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This 10 page Class Notes was uploaded by Neha Bhagirath on Monday July 11, 2016. The Class Notes belongs to Eng1020 at Wayne State University taught by Dr. Reeder in Spring 2016. Since its upload, it has received 6 views. For similar materials see Intro to college writing in Foreign Language at Wayne State University.
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Date Created: 07/11/16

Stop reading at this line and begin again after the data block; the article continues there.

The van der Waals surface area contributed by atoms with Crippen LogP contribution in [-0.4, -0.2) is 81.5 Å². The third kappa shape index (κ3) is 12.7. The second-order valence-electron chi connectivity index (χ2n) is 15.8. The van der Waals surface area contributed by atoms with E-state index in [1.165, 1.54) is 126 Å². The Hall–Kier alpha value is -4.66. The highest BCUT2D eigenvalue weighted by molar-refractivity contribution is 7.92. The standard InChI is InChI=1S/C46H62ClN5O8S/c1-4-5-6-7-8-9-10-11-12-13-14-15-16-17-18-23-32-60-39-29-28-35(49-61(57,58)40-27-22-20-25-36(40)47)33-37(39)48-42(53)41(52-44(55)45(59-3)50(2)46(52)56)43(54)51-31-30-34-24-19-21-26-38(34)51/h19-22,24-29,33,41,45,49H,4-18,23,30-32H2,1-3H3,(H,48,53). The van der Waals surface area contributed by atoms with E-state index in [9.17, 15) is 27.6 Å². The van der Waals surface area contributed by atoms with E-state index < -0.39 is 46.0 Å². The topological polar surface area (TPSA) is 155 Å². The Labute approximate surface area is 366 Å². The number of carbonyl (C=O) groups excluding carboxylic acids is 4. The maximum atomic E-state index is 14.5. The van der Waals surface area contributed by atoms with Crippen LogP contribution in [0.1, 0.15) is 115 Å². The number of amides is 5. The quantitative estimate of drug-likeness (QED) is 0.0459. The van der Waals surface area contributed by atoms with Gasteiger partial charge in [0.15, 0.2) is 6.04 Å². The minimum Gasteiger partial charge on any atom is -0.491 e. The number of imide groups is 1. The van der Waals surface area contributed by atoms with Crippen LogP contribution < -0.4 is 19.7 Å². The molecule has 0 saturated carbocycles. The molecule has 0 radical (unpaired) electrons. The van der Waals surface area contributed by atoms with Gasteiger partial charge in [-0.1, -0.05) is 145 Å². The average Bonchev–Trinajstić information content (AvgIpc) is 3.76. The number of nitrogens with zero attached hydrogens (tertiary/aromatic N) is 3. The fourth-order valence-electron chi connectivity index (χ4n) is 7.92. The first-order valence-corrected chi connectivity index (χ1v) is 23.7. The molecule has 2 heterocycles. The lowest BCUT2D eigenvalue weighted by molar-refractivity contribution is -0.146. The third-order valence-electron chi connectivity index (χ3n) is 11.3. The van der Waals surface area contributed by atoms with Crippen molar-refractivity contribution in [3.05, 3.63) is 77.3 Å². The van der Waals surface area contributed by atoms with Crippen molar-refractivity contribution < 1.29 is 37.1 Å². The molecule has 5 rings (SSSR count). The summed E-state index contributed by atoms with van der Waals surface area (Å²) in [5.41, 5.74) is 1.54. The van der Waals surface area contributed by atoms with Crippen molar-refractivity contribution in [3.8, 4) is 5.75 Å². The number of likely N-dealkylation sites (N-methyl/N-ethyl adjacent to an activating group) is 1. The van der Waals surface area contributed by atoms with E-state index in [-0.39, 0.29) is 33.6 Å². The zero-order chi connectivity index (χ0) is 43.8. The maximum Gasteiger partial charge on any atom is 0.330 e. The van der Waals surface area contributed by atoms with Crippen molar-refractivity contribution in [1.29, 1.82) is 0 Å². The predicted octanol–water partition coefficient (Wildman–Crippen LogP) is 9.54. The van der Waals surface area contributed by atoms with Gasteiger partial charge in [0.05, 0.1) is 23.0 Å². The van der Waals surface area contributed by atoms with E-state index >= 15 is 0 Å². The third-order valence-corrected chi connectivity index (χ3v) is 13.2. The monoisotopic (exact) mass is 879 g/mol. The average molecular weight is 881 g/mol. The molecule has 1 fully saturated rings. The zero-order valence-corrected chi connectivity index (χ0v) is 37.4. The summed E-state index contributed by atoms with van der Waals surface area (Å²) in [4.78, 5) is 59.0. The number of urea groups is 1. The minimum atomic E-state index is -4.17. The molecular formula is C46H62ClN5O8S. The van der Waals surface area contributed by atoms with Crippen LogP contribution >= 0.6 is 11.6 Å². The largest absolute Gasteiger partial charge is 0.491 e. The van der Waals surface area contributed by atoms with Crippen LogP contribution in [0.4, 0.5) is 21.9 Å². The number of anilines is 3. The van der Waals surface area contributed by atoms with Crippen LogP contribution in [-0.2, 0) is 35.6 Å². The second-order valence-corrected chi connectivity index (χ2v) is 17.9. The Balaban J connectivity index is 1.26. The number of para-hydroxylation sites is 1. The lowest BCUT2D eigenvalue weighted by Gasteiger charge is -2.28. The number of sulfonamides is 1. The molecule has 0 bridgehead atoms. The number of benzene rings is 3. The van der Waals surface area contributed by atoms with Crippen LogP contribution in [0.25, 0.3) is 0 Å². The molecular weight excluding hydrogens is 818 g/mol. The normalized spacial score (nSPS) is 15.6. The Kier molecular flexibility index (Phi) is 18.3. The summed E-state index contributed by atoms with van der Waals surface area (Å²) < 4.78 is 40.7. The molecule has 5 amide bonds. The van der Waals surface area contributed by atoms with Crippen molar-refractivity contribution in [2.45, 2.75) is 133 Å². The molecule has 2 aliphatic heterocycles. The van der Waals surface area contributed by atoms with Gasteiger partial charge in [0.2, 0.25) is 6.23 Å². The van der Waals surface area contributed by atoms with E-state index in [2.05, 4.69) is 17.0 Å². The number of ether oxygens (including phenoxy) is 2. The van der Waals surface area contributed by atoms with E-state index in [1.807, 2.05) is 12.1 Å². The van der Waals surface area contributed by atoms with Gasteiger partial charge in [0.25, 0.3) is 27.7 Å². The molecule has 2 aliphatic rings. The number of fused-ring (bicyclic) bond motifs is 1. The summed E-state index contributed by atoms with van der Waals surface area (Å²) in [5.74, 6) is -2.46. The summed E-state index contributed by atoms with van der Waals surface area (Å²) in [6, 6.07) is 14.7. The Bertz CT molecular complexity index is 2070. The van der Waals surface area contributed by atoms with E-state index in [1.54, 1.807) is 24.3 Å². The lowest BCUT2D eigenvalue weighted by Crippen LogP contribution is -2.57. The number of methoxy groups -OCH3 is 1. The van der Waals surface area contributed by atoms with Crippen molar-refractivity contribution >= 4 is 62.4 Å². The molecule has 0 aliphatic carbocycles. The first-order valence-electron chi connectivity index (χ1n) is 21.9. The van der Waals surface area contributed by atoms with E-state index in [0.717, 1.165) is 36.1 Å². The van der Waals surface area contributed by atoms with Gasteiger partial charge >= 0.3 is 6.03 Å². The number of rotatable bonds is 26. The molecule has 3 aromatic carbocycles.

Bhagirath 1 Neha Bhagirath Tori Reeder ENG 1020 Sunday, July 10 Vegan Diets Better For Health To be considered “vegan,” an individual restricts the intake of animal byproducts, such as eggs, meat, dairy, and in some strict vegans, honey and gelatin as well. They also avoid all animal made material, such as leather or animal tested products. Vegetarianism and veganism is becoming more and more mainstream, and as of 2016, 16 million Americans are vegans, with the number having doubled since 2009 (Ware, 2016). As global warming increases and food and land availability are scarce to many, reasons for changing one’s lifestyle are aplenty. Due to awareness of these global issues, people also switch over to vegan eating due to health, environmental, or ethical reasons. It has been touted as an extremely beneficial lifestyle, due to the amount of plant based foods one would be consuming compared to an omnivorous diet, the positive effects of that on the body, and the density of nutrients and minerals absorbed. Individuals who undertake this way of eating have shown increased levels of energy, healthier skin, and weight loss myriad external effects that would not come by otherwise without some kind of pill. Studies have also shown that veganism can reverse the effects of diseases such as clogged arteries, rheumatoid, or diabetes. Overall, this lifestyle has benefits that trump the common omnivorous diet, and can change one’s health for the better in ways such as altering the levels of nutrients in the body, physically looking and feeling better, and the positive changes in cells that counteract disease. Why one would attempt to change their diet by cutting out animal derived products may be questionable to those who are used to having meat, eggs, or dairy in every meal. There is a Bhagirath 2 stigma against veganism, as those who do undertake the possibly daunting task of changing their lifestyle endure remarks from those who believe it is something out of their realm of normality. Yet there are many reasons why the health aspect of this lifestyle would, and should, have an appeal. When animals are raised for slaughter, the myriad harmful chemicals and hormones that are injected into them have an adverse effect on the person who consumes it. Over time, the results of those toxins will show, and diseases will start to occur. For many, becoming crippled with illness in older age is a fact that is accepted, yet the body is extremely versatile, and will adapt to any long term change. If a conducive change is made at a young age, then illness will not be so prevalent in the later stages of life. Of the numerous vitamins and minerals the body requires, it can be difficult to constantly monitor daily intake of essential nutrients. Generally, individuals who strive to maintain a vegan diet are at risk for some type of vitamin or mineral, and must be careful to ensure that adequate daily needs are met. Some of the most easily missed nutrients include protein, iron, calcium, Vitamin B12, and Vitamin D. For those who are not informed about the nutritional value of the foods they are consuming, there are debates about whether veganism can cover all the nutrient’s one’s body needs. Along with being abundant in antioxidants, plants are rich sources of nutrients and minerals themselves. In a study done by Department of Physiology at the University of Kuopio, participants were put on an uncooked vegan food diet, otherwise known as a raw vegan diet. They showed significantly increased Vitamin C and E levels, with red blood cell activity up as well. The antioxidants in the plant based food they were eating accounted for the carotenoids and other compounds that were absorbed and found in higher concentration in the blood and urine samples than those of meat eating individuals (Hänninen, 2000). Another study which looked at the lifestyle of individuals in Germany, participants followed a vegan diet for four years. The results showed that they had an above average healthy lifestyle with high Bhagirath 3 nutrient densities, such as that of iron. On average, they had a lower sodium intake as well, which is due to the nature of plant based foods, and lowers their risk of high blood pressure (Waldmann, 2003). A 2006 experiment published by theNutrition Revieemonstrated that vegans were slimmer than omnivores; one cause was that a vegan diet tended to burn more calories after meals instead of being stored as fat. Vegans also had a higher intake of magnesium, potassium, iron, and less overall fat. These various experiments and studies portrayed and reinforced the idea that these diets are nutrient dense, and that one can achieve almost all vitamins and minerals in full quantity while eating vegan (Tuso, 2013). In the HBO informationalhe Weight of the Natliving the typical American lifestyle meant that one would ultimately become obese. As of 2015, 30% of the United States was classified as such (Epstein, 2016). Obesity, along with the diseases and the consequences they carry, are direct causes of one’s lifestyle choices. Out of the many diet fads recommended for weight loss and healthier living throughout the years, from Atkins to paleo to vegetarianism, the vegan diet has been the one that changed the course of disease. This is seen by Dr. Matthew Lederman, producer of the documenorks Over Kniv when he attempted to switch patients to a 100% plant based diet. He states that they “saw immediate and impressive results. People struggling with chronic disease, heart disease, diabetes, chronic fatigue, arthritis — if they jump in 100 percent — they’ll see changes within a week” (Woerner, 2015). One of the reasons vegan diets are seen as beneficial are the external effects that occur through physical changes such as weight loss. A study publisheedical Hypothesjournal showed that a vegan diet regulated IGFI, a growth hormone that is responsible for aging and maturity in humans. This could be a cause for slowing down the human aging process (McCarty, 2003). In a second study published Elsevier Scien participants were enrolled in a six month trial, including vegans, vegetarians, pescovegetarians (those who eat only seafood), and omnivores. Bhagirath 4 At the end of the trial, the weight loss in the vegan group was significantly different from the other groups, with more decreased fat, concluding that vegan diets are better for weight loss (TurnerMcGrievy, 2015). Plant based diets are low in complex carbohydrates, which take a longer time to break down and digest; fiber, such as broccoli and carrots; and water, such as celery and watermelon. A diet that is traditionally plant based increases satisfaction and satiety with fewer calories, and increases energy expenditure after eaten, due to the breakdown of the complex carbohydrates and fiber. These studies reinforce the thought that a vegan diet can contribute to external positive effects, such as weight loss. One common backlash on the vegan diet is that vegans have a lower than average weight, along with nutrient deficiencies. In the previous Plant Based Diet study, close to a quarter of the participants following veganism were underweight at the termination of the experiment (Tuso, 2013). Vegans may have a challenge in meeting the recommended intake for vitamin B12, protein, calcium, and even calories, when compared to vegetarians and omnivores. Adjusting and monitoring their intake can fix this; it can be shown in a study published in the National Center for Biotechnology Information on the fracture risk comparing vegetarians, vegans, and meateaters, where they were followed for 5.2 years, that vegans had higher bone fracture rates. However, when they were meeting their daily calcium needs, the omnivorous group was the one with the higher risk rate (Appleby, 2007). This shows that if one is obtaining the adequate amount of nutrients, obtaining those from a vegan diet is more beneficial to the body. Another nutrient that is often questioned is protein, and how vegans can obtain sufficient amounts. Protein is composed of amino acids, some of which the body cannot synthesize, and so the food one consumes should contain those minerals. A lack of protein can lead to muscle deterioration; however, contradictory of common belief, animal products are not the sole source of these amino acids, as vegan foods, like quinoa, contain them as well. Iron is another mineral Bhagirath 5 that is publicized as being low in vegans. Used for carrying oxygen through the body, a lack of this mineral can lead to loss of organ and mental function. According to the Permanente Journal, the “iron in plants has a lower bioavailability than meat based iron.” Beans, spinach, and nuts are all excellent vegan sources of iron, but the American Dietetic Association affirms that lack of iron to the point of anemia is infrequent in individuals who properly follow a plant based diet (Tuso, 2013). These are common questions asked by the general public on vegan diets, as many are ill informed about the topic. Vegan diets have often been touted as beneficial due to their ability to counteract disease, as shown in many studies. Everything from joint pain to heart disease, conducted studies have shown that cells in the body have undergone changes to be able to work more efficiently, and at least partially, if not fully, reverse these issues. One example of how eating vegan can change internal body composition is shown by the cardiovascular benefits of the diet, in a 2013 study done concerning a compound by the name of “carnitine” (Grudnik, 2013), occurring only in red meat. Carnitine was found to initiate atherosclerosis due to bacteria in the digestive tract metabolizing it and promoting artery hardening in the process. Omnivores had the highest bacteria levels compared to their planteating counterparts, thus leading to disease quicker. A second study compared vegetarians, omnivores, and vegans in different health aspects. The results showed that those on a meat free diet had an 8% lowered risk of cancer, 68% lowered risk of heart disease, and 48% decrease in mortality rate from disease, as well as lower cholesterol (Lap Tai, 2014). The lowered risk of heart disease may be related to zero cholesterol levels in plant based foods. Since cholesterol is only found in animal products, the metabolic pathways are improved as cholesterol remnants are removed from the bloodstream in vegan diets. All of these combined result in a longer life expectancy for nonmeat eaters; however, vegans experienced greater risk reduction for these diseases. The study on plant Bhagirath 6 based diets published intermanente Journaimed for physicians to present an update on vegan eating in order to improve patient health; the case study consisted of a 63year old man diagnosed with diabetes, along with hypertension, high cholesterol, and obesity. He was downing several pills a day to counteract these illnesses. Over a 16week period, “he was completely weaned off of amlodipine, hydrochlorothiazide, glipizide, and neutral protamine Hagedorn insulin.” This knocked down the amount of pills he was taking to just metformin, to control the diabetes. Blood pressure levels decreased to below 125/60, with a perfect blood pressure being at 120/80. Total cholesterol improved as well, decreasing from 283 dL/mg to 138 dL/mg, with a healthy level being at 200 dL/mg or lower (Tuso, 2013). A second 2008 study done by theeprtment of Internal Medicine at Loma Linda University in ttempted to examine the link between meat intake and diabetes. 8,401 nondiabetic participants between the ages to 4588 were studied for a 7year period. At the conclusion, 543 cases of diabetes were analyzed. Subjects who consumed meat weekly were at the highest risk of developing diabetesat 74% higher than nonmeat eaters (Vang, 20 plant based diet may improve the risk for diabetes by repairing insulin sensitivity and decreasing insulin resistance. For heart disease, experiments spanning a certain period of time showed that the patients with heart disease who ate vegan had partially reversed the effects of the atherosclerosis, and the control group who did not change their diets had shown a worsening of the disease. A last study published in the jouElsevier Sciencttempted to prove the effectiveness of a vegan diet on the symptoms of patients diagnosed with rheumatoid arthritis by putting them on a raw vegan diet. Rheumatoid disorders immobilize individuals due to joint inflammation, most often at the extremities. In this study, voluntary participants were monitored on a vegan diet for a specified period of time. At the conclusion of the experiment, the patients with the joint pain demonstrated significant alleviation of their symptoms, with the symptoms worsening once they returned to Bhagirath 7 their previous omnivorous diets. The lessening of the pain could be caused by heightened levels of antioxidants in the body, as plant based foods contains high levels of nutrient density and antioxidants. Consistent with previous beliefs, these studies have proved that veganism is beneficial over the regular omnivorous diet, and even vegetarian diets, at least to some extent. Therefore, through these many studies, it can be concluded and agreeable that a lifestyle change of this sort may aid those with obesity, Type 2 diabetes, high blood pressure, lipid disorders, cardiovascular disease, or other illnesses, as results proved individuals to have benefitted after veganism (Hänninen, 2000). Many times, the media portrays veganism and skepticism as going hand in hand; with even doctors ignoring the benefits of plant based nutrition and prescribing a pill to come up with a quick, and temporary, cure. This can be seen with the way veganism interacts with the body, through increasing the levels of nutrients, causing one to physically look and feel better, and creating positive changes in cells that counteract disease. T he future of health is evolving into one where prevention of an illness is favored over medicinal treatment, as is evident in a world where pharmaceutical companies trump plant based remedies. The implications of this type of research open a new door to treatment, with the hopes that future treatment will not be based at an over the counter drugstore. Bhagirath 8 Works Cited Appleby, P. "Risk of Bone Fracture in Comparative CNational Center for Biotechnology Informatio. U.S. National Library of Medicine, 7 Feb. 2007. Web. 09 July 2016. Epstein, Zach. "CDC Study Finds America Has Never Been More ObBGR. N.p., 26 May 2016. Web. 09 July 2016. Grudnik, Lynn. "Study Offers New Understanding of Cardiovascular Health Benefits of Vegan, Vegetarian Diets.Health Scienc National Health Association, Apr. 2013. Web. 9 July 2016. Hänninen, O. "Antioxidants in Vegan Diet and Rheumatic Disorders." Elsevier Science Ireland Ltd., 30 Nov. 2000. Web. 9 July 2016. Leiser, Lap Tai, and Joan Sabaté. "Beyond Meatless, the Health Effects of Vegan Diets: Findings from the Adventist Cohortdpi. Vegan Diets and Human Health, 27 May 2014. Web. 9 July 2016. McCarty, Mark. "A Lowfat, Wholefood Vegan Diet, as Well as Other Strategies That Downregulate IGFI Activity, May Slow the Human Aging Process." Medicalhypotheses Medical hypotheses, June 2003. Web. 9 July 2016. TurnerMcGrievy, Gabrielle. "Comparative Effectiveness of Plantbased Diets for Weight Loss: A Randomized Controlled Trial of Five Different Dciencedirec Elsevier Science Ltd., Feb. 2015. Web. 9 July 2016. Tuso, Philip J., Mohamed H. Ismail, Benjamin P. Ha, and Carole Bartolotto. "Nutritional Update for Physicians: PlantBased Dieshe Permanente Journa The Permanente Journal, 2013. Web. 09 July 2016. Waldmann, A. "Dietary Intakes and Lifestyle Factors of a Vegan Population in Germany: Bhagirath 9 Results from the German Vegan Study." E uropean Journal of Clinical Nutrition. Nature Publishing Group, 2003. Web. 9 July 2016. Ware, Clayton. "16 Million People in the US Are Now Vegan or Vegetarian! ." Vbetweenthelines . N.p., 20 Jan. 2016. Web. 09 July 2016. Woerner, Amanda. "Forks Over Knives: Can a Vegan Diet Cure What Ails You?" D ailyburn N.p., 20 Jan. 2015. Web. 9 July 2016. Vang, A. "Meats, Processed Meats, Obesity, Weight Gain and Occurrence of Diabetes among Adults: Findings from Adventist Health Studies." Karger, 2008. Web. 09 July 2016. Bhagirath 10 Reflection To reflect on this research essay, apart from the fact that I had to pick a stance and argue it, my findings have led me to fully believe that vegan diets are highly beneficial to health. My argument was a cause and effect type, where one cause (vegan eating) leads to many effects. The research databases brought about many articles, all with similar studies and results found, which contributed to the ethos of the author and was a good start to finding credible information. Although I found evidence leading me to believe that veganism is indeed better for one’s health, ethical and environmental reasons supporting this were found as well, even though that was not the main topic I was looking for information on. One effective portion of the essay I feel I did well on was integrating the research effectively into the topics I was discussing, as there were bounteous studies to support my statements, and I was able to pull information from many different experiments to build a strong case against the arguments in my body paragraph. Two learning outcomes I feel I improved upon the most were my researching abilities; originally, if I needed information on a subject, I would google it and grasp an understanding that way. I was unaware there were countless journals on online databases that were reviewed and had credible information in them, and now I can develop ideas based on what I have found from different sources. The second learning outcome I improved upon was the reading, as now I can analyze a piece of text and understand how to evaluate and argue against it. In ways such as these, this project has taught me unique skills that are not obtained from writing the common argumentative essay.